The Last American Man

A great book by Elizabeth Gilbert about a Thoreau-like, Davy-fucking Crockett man, Eustace Conway, whose dogma eats his karma...

A Conway quote from the book (from a presentation to high schoolers):

I live ... in nature, where everything is connected, circular. The seasons are circular.
The planet is circular, and so is its passage around the sun. The course of water over the
earth is circular, coming down from the sky and circulating through the world to spread life
and then evaporating up again. I live in a circular teepee and I build my fire in a circle,
and when my loved ones visit me, we sit in a circle and talk. The life cycles of plants and
animals are circular. I live outside where I can see this. The ancient people understood
that our world is a circle, but we modern people have lost sight of that. I don't live
inside buildings, because buildings are dead places where nothing grows, where water doesn't
flow, and where life stops. I don't want to live in a dead place. People say that I don't
live in the real world, but it's modern Americans who live in a fake world, because they have
stepped outside the natural circle of life...

...Do people live in circles today? No. They live in boxes. They wake up every morning in
the box of their bedroom because a box next to them started making beeping noises to tell them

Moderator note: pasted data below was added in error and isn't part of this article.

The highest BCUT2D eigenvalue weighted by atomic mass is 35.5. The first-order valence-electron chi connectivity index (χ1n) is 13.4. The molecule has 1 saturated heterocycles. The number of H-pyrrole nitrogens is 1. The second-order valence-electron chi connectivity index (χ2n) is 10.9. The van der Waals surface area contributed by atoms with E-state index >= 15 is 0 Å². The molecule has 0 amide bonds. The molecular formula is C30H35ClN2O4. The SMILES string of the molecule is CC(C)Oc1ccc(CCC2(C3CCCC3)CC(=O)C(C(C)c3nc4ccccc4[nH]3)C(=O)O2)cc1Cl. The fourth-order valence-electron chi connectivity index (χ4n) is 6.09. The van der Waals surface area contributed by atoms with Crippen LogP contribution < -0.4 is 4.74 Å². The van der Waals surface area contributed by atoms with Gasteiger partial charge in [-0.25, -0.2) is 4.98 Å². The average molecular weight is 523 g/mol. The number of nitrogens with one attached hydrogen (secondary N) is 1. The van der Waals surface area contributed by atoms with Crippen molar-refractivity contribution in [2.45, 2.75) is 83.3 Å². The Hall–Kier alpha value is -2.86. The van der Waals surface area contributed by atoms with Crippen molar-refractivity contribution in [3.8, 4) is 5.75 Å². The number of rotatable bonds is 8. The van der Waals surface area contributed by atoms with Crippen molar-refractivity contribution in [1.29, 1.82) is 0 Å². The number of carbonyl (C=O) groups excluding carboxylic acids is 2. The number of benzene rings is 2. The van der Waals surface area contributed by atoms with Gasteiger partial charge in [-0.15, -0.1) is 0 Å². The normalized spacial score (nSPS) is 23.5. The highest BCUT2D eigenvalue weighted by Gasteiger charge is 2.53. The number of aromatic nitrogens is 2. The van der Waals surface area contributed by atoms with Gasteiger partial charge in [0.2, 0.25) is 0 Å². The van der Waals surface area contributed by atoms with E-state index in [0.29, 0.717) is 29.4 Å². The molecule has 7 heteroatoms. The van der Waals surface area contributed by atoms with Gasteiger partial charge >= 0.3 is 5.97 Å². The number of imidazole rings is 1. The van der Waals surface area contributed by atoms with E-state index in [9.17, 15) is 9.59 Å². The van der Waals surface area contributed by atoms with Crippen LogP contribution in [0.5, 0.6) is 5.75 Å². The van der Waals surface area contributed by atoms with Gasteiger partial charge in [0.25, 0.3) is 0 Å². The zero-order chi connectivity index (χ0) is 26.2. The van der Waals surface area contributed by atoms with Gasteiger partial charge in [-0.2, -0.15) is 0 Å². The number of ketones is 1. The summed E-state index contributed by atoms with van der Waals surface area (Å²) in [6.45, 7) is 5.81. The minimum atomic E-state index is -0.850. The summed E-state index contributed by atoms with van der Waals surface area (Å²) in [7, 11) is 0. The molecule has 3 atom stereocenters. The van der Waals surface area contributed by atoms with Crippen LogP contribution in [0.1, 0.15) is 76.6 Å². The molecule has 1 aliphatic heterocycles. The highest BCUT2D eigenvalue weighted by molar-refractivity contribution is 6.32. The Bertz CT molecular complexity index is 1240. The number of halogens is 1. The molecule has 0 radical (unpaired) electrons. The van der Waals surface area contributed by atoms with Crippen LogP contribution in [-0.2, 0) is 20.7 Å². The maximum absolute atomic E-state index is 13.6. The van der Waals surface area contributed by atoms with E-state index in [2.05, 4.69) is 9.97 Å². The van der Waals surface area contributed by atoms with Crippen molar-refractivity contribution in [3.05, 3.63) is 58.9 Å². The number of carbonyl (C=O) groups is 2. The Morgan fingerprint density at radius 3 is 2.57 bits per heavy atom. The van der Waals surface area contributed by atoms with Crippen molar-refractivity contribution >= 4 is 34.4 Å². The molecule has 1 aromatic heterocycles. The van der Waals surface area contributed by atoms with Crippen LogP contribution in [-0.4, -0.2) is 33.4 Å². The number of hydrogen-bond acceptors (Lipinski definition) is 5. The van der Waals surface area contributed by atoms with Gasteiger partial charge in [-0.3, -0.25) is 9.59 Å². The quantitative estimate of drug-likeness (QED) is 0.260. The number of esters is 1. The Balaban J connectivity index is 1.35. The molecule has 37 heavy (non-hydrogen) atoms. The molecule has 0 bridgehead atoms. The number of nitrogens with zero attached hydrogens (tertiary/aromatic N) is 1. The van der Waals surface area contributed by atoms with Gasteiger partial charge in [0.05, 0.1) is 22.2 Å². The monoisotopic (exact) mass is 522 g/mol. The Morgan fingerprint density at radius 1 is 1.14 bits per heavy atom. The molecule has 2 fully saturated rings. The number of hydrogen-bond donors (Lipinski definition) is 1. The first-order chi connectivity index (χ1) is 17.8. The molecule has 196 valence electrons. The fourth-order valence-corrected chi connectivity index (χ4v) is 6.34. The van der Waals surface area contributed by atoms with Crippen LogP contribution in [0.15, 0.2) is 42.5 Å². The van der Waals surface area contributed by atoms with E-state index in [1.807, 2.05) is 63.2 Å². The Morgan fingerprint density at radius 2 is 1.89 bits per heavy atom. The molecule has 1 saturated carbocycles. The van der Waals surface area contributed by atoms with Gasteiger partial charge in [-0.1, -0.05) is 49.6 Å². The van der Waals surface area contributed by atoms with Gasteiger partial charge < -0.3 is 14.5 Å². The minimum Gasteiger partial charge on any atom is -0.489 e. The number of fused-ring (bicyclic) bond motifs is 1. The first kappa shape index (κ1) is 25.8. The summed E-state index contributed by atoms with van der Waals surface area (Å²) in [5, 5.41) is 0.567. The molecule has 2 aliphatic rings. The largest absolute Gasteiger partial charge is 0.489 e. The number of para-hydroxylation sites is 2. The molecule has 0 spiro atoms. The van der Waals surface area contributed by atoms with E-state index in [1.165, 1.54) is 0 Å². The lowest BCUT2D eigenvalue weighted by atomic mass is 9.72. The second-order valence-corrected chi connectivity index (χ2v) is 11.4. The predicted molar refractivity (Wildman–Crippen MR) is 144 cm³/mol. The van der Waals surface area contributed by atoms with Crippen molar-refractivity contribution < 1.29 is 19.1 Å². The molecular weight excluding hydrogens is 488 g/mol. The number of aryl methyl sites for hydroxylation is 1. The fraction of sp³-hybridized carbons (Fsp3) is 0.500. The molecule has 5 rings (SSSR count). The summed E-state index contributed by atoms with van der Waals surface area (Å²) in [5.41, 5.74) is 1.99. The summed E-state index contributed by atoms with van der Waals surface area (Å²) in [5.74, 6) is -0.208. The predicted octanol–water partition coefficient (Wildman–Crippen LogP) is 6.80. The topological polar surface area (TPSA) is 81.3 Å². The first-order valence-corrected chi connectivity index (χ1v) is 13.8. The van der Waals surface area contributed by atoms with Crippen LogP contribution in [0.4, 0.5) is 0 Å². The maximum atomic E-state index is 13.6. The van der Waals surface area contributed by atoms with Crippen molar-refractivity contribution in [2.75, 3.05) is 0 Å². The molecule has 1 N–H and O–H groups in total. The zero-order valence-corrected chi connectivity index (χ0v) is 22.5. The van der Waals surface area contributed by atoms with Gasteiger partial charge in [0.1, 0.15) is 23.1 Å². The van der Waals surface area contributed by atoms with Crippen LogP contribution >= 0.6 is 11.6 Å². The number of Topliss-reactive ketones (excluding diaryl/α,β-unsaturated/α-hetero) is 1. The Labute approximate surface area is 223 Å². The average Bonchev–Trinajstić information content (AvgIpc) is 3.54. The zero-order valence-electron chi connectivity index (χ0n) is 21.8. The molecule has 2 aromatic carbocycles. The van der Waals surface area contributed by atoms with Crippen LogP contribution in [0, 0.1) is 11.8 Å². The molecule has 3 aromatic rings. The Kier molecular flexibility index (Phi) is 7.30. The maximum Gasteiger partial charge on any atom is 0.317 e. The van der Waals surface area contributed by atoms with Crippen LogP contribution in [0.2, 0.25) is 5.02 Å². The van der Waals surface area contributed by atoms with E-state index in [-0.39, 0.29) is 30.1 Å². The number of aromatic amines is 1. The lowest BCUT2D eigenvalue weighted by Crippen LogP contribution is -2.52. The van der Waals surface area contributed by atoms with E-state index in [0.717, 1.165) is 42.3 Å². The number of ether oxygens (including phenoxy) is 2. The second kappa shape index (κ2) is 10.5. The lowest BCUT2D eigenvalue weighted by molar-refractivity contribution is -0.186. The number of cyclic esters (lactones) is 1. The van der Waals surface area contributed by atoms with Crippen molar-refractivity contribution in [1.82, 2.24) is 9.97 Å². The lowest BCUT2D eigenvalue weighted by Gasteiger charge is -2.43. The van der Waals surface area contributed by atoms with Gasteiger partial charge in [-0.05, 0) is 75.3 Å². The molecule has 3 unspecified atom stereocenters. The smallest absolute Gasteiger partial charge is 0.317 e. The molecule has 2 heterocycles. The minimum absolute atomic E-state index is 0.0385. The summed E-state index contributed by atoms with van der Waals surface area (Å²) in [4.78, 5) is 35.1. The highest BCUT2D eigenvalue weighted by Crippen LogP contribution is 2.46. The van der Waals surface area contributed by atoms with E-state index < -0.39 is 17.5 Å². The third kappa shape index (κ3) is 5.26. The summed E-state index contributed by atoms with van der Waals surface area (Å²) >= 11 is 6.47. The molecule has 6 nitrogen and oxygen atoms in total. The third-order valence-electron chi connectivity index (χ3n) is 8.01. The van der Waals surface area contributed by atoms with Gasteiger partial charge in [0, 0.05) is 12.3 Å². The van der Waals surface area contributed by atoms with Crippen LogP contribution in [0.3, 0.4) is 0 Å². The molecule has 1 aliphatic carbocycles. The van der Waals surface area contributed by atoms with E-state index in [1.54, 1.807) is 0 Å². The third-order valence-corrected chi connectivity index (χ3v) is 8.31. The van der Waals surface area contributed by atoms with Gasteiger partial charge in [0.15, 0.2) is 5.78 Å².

it was time to get up. They eat their breakfast out of a box and then they throw that box
away into another box. Then they leave the box where they live and get inot a box with wheels
and drive to work, which is just another big box broken up into lots of little cubicle boxes
where a bunch of people spend their days sitting and staring at the computer boxes in front
of them. When the day is over, everyone gets into the box with wheels again and goes home to
their house boxes and spends the evening staring at their television boxes for entertainment.
They get their music from a box, they get their food from a box, and they keep their clothing
in a box, they live their lives in a box! Does that sound like anyone you know?..

[By now the kids are laughing and applauding.]

...Break out of the box! ...You don't have to live like this because people tell you it's the
only way. You're not handcuffed to your culture! This is
not the way humanity lived
for thousands and thousands of years and it is
not the only way you can live today!

More information on Conway from the Turtle Island web site.


Robota Trailer

"Robota", kind of a "Night of the Living Dead" movie,
but with never-dead machines in place of the zombie folk...

Pesky bots.

Lost Labor

LOST LABOR: Images of Vanished American Workers 1900-1980 is a selection of 155 photographs
excerpted from a collection of more than 1100 company histories, pamphlets, and technical
brochures documenting America's business and corporate industrial history This collection
has been assembled over the last 20 years and many of the titles are rare and difficult to
find. Since the images document factories, machinery, and jobs that no longer exist, LOST
LABOR provides an unusual visual and historical record of work in 20th century America.
The term "lost labor" can derive from the effects of mechanization, computer automation,
technological advances, or through the consequences of corporate takeovers, downsizing and
globalization. In many cases, these meanings can and do overlap.

Found via the always amazing Wood_s_lot.


Rage Against the De-Machinist

What is suprising about reviews of Nicol Fox's new book is the contempt it provokes in reviewers....